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depended upon its own particular circumstances.

2.5The welfare of the child is not defined.  In practice, the court would look at the physical, social, intellectual, moral and religious welfare of the child.69  Lord MacDermott, in J v C,70 approached the term “first and paramount  consideration” thus:

“reading these words in their ordinary significance ... it seems to me that they must mean more than that the child’s welfare is to be treated as the top item in a list of items relevant to the matter in question.  I think they connote a process whereby, when all the relevant facts, relationships, claims and wishes of parents, risks, choices and other circumstances are taken into account and weighed, the course to be followed will be that which is most in the interests of the child’s welfare ... that is the first consideration because it is of first importance and the paramount consideration because it rules on or determines the course to be followed.”

Judicial discretion

2.6The court has a wide discretion in determining the welfare of the child and can be assisted in exercising that discretion by the report from the Director of Social Welfare and the wishes of the child.  Each case depends on its own facts and judicial precedent plays a minor role in decision making.  While judges do not have to receive training in child psychology or the psychological process of divorce, they will receive assistance in these matters from the reports of the Director of Social Welfare or a child psychologist or other expert used by the parties.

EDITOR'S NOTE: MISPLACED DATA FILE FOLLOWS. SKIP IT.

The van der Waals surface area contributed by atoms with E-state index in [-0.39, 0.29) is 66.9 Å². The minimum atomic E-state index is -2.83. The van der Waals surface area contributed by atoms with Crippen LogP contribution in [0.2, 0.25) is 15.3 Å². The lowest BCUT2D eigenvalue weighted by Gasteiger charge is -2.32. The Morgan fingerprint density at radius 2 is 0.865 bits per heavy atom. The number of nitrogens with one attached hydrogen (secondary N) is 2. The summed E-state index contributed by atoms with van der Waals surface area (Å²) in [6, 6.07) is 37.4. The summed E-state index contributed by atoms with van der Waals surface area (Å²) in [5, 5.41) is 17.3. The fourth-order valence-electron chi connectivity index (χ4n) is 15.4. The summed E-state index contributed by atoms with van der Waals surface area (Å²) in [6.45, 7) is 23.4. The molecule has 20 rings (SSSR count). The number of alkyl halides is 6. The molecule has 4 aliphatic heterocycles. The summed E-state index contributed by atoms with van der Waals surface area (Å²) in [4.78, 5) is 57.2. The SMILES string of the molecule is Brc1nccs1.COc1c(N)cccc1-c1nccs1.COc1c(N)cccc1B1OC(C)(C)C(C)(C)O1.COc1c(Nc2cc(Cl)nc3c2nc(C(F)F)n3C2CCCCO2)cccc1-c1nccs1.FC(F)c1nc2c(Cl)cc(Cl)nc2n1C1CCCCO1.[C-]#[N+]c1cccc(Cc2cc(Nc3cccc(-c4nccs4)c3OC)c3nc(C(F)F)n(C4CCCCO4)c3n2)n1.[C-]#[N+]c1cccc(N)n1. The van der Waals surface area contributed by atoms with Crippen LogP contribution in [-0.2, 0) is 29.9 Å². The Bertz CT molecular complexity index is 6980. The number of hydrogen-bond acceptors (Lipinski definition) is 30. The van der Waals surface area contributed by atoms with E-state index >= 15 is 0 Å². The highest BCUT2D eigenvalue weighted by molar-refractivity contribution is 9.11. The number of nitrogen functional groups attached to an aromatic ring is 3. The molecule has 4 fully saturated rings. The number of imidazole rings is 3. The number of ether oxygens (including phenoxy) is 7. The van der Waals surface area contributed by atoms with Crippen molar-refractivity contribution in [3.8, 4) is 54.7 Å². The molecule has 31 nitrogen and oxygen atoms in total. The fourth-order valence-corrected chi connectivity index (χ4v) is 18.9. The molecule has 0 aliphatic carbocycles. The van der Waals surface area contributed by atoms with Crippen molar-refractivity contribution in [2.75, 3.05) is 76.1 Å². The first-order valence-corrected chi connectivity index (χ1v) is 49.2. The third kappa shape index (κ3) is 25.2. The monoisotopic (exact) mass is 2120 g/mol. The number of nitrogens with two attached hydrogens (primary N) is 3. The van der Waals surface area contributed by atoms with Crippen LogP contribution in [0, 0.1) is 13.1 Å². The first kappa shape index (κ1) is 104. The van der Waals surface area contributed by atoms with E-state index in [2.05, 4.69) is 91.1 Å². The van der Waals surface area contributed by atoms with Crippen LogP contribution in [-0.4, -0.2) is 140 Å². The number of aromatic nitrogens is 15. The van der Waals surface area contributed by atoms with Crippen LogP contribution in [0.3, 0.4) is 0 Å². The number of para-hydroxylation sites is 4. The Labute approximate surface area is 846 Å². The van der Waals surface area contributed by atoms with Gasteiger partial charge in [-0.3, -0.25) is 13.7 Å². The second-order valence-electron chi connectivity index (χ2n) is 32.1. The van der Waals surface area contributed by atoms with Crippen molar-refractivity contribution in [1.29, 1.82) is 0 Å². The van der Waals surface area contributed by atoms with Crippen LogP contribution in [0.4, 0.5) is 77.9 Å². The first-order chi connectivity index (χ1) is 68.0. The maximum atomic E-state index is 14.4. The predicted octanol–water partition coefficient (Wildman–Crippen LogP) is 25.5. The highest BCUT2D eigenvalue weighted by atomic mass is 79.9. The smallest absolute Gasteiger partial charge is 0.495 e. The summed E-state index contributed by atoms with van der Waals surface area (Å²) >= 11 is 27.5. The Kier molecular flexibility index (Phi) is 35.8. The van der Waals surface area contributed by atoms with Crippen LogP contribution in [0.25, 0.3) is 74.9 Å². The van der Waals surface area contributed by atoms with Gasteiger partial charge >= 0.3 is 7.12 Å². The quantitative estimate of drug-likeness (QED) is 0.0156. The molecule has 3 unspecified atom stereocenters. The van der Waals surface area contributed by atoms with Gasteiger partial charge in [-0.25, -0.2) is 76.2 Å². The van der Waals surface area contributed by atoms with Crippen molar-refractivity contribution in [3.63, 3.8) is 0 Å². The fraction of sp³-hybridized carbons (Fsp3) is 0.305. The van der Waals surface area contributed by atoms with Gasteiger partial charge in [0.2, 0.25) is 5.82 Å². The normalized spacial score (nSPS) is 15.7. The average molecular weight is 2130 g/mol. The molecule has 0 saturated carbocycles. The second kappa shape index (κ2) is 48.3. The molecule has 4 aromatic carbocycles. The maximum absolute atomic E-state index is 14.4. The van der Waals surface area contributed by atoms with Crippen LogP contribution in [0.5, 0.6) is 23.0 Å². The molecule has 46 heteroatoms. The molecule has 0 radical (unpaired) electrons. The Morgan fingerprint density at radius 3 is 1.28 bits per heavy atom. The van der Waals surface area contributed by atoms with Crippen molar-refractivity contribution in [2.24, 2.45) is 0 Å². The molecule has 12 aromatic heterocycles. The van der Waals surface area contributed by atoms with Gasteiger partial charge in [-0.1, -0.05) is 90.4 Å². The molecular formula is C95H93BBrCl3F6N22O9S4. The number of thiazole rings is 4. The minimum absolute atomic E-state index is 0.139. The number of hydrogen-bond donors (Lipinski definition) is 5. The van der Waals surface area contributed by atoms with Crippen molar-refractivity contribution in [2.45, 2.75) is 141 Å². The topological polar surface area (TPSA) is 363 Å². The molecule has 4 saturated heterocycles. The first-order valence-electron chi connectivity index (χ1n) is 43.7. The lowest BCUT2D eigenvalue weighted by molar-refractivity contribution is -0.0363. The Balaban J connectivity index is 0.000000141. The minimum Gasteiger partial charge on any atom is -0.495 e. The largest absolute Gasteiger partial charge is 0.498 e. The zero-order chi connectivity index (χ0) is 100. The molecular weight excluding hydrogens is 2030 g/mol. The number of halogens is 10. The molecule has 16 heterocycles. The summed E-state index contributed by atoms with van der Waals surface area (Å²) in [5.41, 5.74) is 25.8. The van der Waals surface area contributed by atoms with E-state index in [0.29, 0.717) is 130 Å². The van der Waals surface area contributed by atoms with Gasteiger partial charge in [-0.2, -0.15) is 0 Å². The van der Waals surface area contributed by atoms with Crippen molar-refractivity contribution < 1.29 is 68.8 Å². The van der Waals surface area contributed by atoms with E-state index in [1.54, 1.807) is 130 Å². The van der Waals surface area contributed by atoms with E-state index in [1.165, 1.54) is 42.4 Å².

Factors in welfare

2.7The court will consider a range of factors in determining what is best for the child.  These include: the age of the child; the parents’ capacity to care for the child; the need to maintain siblings together if possible; the desirability of maintaining continuity of care for children, particularly younger children; the conduct of the parents towards each other and the children; the relationship between any person who is emotionally involved with one parent and the child; and the wishes and rights of the child.

2.8Section 3(1) of the Guardianship of Minors Ordinance delineates the parameters of the proceedings that are governed by these principles.  These are for “custody or upbringing of a minor, and in relation to the administration of any property belonging to or held in trust for a minor or the application of the income of any such property.”

2.9This subsection does not refer to disputes between guardians, the appointment or replacement of guardians, or access disputes.  On a purposive interpretation it could be argued that the welfare principles should also govern these

69 Section 2 of the Irish Guardianship of Infants Act 1964 includes these constituents in its definition of welfare.

70 [1970] AC 710, 711.

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